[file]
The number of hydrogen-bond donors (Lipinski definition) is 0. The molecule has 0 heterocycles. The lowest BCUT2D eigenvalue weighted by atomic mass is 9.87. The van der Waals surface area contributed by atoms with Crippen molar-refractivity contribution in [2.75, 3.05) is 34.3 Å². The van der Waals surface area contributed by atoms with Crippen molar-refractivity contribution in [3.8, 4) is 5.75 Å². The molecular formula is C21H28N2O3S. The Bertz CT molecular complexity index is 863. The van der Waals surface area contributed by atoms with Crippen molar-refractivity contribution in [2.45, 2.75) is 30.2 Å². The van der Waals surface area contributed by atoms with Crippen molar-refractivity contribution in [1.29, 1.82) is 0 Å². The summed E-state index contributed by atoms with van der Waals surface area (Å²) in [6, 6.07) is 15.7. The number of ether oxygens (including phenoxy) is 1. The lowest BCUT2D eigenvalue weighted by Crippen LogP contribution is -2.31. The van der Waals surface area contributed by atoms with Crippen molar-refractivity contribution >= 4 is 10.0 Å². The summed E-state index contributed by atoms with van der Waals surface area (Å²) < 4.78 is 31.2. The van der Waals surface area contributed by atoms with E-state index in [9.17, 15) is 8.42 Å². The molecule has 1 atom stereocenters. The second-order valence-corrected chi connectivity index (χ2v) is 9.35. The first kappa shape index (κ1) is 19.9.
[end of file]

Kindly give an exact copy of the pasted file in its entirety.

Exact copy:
The number of hydrogen-bond donors (Lipinski definition) is 0. The molecule has 0 heterocycles. The lowest BCUT2D eigenvalue weighted by atomic mass is 9.87. The van der Waals surface area contributed by atoms with Crippen molar-refractivity contribution in [2.75, 3.05) is 34.3 Å². The van der Waals surface area contributed by atoms with Crippen molar-refractivity contribution in [3.8, 4) is 5.75 Å². The molecular formula is C21H28N2O3S. The Bertz CT molecular complexity index is 863. The van der Waals surface area contributed by atoms with Crippen molar-refractivity contribution in [2.45, 2.75) is 30.2 Å². The van der Waals surface area contributed by atoms with Crippen molar-refractivity contribution in [1.29, 1.82) is 0 Å². The summed E-state index contributed by atoms with van der Waals surface area (Å²) in [6, 6.07) is 15.7. The number of ether oxygens (including phenoxy) is 1. The lowest BCUT2D eigenvalue weighted by Crippen LogP contribution is -2.31. The van der Waals surface area contributed by atoms with Crippen molar-refractivity contribution >= 4 is 10.0 Å². The summed E-state index contributed by atoms with van der Waals surface area (Å²) < 4.78 is 31.2. The van der Waals surface area contributed by atoms with E-state index in [9.17, 15) is 8.42 Å². The molecule has 1 atom stereocenters. The second-order valence-corrected chi connectivity index (χ2v) is 9.35. The first kappa shape index (κ1) is 19.9.